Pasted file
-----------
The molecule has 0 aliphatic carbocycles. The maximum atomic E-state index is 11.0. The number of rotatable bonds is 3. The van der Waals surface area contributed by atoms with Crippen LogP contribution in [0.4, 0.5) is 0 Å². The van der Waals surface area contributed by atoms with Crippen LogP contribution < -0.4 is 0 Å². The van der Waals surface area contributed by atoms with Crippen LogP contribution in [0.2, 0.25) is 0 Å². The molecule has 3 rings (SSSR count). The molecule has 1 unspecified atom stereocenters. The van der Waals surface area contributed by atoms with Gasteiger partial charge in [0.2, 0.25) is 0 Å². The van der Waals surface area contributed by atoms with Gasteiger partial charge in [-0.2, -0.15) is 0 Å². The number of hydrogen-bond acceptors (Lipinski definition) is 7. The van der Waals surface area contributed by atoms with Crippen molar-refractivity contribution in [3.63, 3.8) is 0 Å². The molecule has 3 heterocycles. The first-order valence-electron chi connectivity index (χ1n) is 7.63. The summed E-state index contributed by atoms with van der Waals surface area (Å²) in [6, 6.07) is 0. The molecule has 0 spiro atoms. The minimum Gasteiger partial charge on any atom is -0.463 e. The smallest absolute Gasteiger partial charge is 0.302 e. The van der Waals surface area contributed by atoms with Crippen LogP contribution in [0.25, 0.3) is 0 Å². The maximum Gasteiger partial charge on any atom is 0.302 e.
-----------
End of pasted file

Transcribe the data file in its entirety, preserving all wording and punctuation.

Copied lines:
The molecule has 0 aliphatic carbocycles. The maximum atomic E-state index is 11.0. The number of rotatable bonds is 3. The van der Waals surface area contributed by atoms with Crippen LogP contribution in [0.4, 0.5) is 0 Å². The van der Waals surface area contributed by atoms with Crippen LogP contribution < -0.4 is 0 Å². The van der Waals surface area contributed by atoms with Crippen LogP contribution in [0.2, 0.25) is 0 Å². The molecule has 3 rings (SSSR count). The molecule has 1 unspecified atom stereocenters. The van der Waals surface area contributed by atoms with Gasteiger partial charge in [0.2, 0.25) is 0 Å². The van der Waals surface area contributed by atoms with Gasteiger partial charge in [-0.2, -0.15) is 0 Å². The number of hydrogen-bond acceptors (Lipinski definition) is 7. The van der Waals surface area contributed by atoms with Crippen molar-refractivity contribution in [3.63, 3.8) is 0 Å². The molecule has 3 heterocycles. The first-order valence-electron chi connectivity index (χ1n) is 7.63. The summed E-state index contributed by atoms with van der Waals surface area (Å²) in [6, 6.07) is 0. The molecule has 0 spiro atoms. The minimum Gasteiger partial charge on any atom is -0.463 e. The smallest absolute Gasteiger partial charge is 0.302 e. The van der Waals surface area contributed by atoms with Crippen LogP contribution in [0.25, 0.3) is 0 Å². The maximum Gasteiger partial charge on any atom is 0.302 e.